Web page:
Srinagar: Should the people of the state and the government be worried by the fact that agricultural land in the state, especially Kashmir Valley is shrinking, that too at a rapid pace.
Estimates suggest that during the past five decades, Kashmir has lost 42,000 hectares of agricultural land to non-agricultural purposes and conversion is taking place fast due to multiple factors. Prime among the factors responsible for the fast conversion is low yield and returns in agricultural activity.
Official data says that Kashmir, which is primarily a landlocked Valley, is already running short of agricultural land. The state had 1,63,000 hectare agricultural land available in 1952 when the population was only 18 lakh. However, during the following years, the conversion of land took place at a fast pace and during 50 years, the land shrunk to 141,740 hectares. Even the land under the Kandi category shrunk to 80,014 from 1,00000 hectares.
Besides, agricultural land, the land under saffron cultivation too has witnessed faster conversions with more than 2000 hectares of land shrunk in just 16 years.
The government also admitted during the recently concluded assembly session in Jammu that the agriculture land is shrinking in the state with every passing day due to growing population, urbanization, industrialization, expansion of road, rail network and unauthorized change of land use.
But the mere acceptance of the menace is not proving enough on ground. The government has to own up its failure in stopping conversion of agricultural land and admit that it approach has been lackadaisical on this crucial issue.
Though the government enacted an act called ‘The Jammu & Kashmir Prohibition on Conversion of Agricultural Land for Non- Agricultural Purposes Act 2011’ (L.A. Bill No. 15 of 2011) to arrest the menace of conversion of agricultural land for non- agricultural purposes strictly in the State. But the Bill was referred to a select committee and even the bill lapsed later. However, the existing provisions in J&K land Revenue Act and Agrarian Reforms Act, which deal in conversion of certain types of land, are too not being implemented.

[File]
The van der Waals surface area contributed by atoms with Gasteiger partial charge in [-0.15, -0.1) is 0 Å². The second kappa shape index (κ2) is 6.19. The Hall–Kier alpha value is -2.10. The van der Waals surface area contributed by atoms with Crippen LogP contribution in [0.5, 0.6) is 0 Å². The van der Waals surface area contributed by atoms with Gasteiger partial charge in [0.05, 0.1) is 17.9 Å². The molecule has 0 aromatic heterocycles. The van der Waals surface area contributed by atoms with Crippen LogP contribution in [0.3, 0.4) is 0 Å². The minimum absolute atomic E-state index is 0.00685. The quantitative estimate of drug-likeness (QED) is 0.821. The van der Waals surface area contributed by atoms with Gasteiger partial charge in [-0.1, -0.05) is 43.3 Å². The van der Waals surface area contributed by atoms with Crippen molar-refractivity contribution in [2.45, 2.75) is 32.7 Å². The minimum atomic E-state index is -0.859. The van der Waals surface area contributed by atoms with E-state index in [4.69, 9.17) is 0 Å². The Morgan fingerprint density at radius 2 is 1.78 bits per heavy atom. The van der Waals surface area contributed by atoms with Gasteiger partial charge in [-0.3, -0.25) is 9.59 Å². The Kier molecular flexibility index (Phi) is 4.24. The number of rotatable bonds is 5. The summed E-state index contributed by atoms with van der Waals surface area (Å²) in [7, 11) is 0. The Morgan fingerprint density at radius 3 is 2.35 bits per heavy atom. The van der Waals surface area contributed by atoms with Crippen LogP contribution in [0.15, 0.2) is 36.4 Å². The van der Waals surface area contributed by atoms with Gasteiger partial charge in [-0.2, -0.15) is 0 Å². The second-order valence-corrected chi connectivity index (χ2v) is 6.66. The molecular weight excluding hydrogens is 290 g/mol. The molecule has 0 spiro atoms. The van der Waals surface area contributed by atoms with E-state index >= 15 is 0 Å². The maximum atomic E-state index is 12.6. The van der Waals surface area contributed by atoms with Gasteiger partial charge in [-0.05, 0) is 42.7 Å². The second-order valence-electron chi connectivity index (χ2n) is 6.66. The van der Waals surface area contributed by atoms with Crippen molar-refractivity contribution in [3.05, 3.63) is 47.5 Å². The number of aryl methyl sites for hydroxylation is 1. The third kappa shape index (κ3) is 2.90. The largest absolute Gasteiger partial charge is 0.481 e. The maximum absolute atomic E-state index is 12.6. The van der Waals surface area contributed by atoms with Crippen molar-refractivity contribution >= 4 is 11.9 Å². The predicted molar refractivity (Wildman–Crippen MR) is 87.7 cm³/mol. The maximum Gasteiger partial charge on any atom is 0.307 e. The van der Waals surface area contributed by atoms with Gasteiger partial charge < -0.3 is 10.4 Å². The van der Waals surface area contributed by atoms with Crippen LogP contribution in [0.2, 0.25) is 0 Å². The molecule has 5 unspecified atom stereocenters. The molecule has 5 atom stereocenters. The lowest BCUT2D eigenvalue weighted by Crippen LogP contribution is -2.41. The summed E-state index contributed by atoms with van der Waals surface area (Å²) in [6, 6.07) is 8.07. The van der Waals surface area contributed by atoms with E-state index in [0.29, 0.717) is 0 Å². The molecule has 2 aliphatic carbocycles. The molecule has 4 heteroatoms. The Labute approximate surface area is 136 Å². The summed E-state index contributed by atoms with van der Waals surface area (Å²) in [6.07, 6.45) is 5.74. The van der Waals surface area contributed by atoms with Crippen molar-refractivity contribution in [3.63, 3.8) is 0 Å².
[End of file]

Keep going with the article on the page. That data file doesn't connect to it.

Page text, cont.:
What is worrying is that the dependence for agricultural products has increased in the state especially Kashmir Valley. The shrinking farmlands are contributing towards the state’s dependence on imports to meet food requirements in the state.
As such the state’s dependence on imports has reached to its highest level of about 1 lakh metric tonnes in 2016-17. The economic survey report 2017 reveals that in 2002-03, J&K imported 503 thousand metric tonnes of food grains, which rose to 952.55 thousand metric tonnes in 2016-17 due to shrinking farmlands.
All this has happened as the people converted agricultural land into commercial and residential purposes. People have constructed residential houses, shopping complexes, farms and other establishments to earn revenue while the Governments also did not interfere to stop these conversions.
The government now needs to wake up from its slumber and stress on putting brakes on the rate at which the state’s agricultural land is shrinking. Besides, the agricultural activities need to be promoted and subsequently subsidized so as to bring in young blood into the agricultural activities. This will ensure that the revenue generation from the agricultural sector will increase and thereby improve the returns for the growers as well.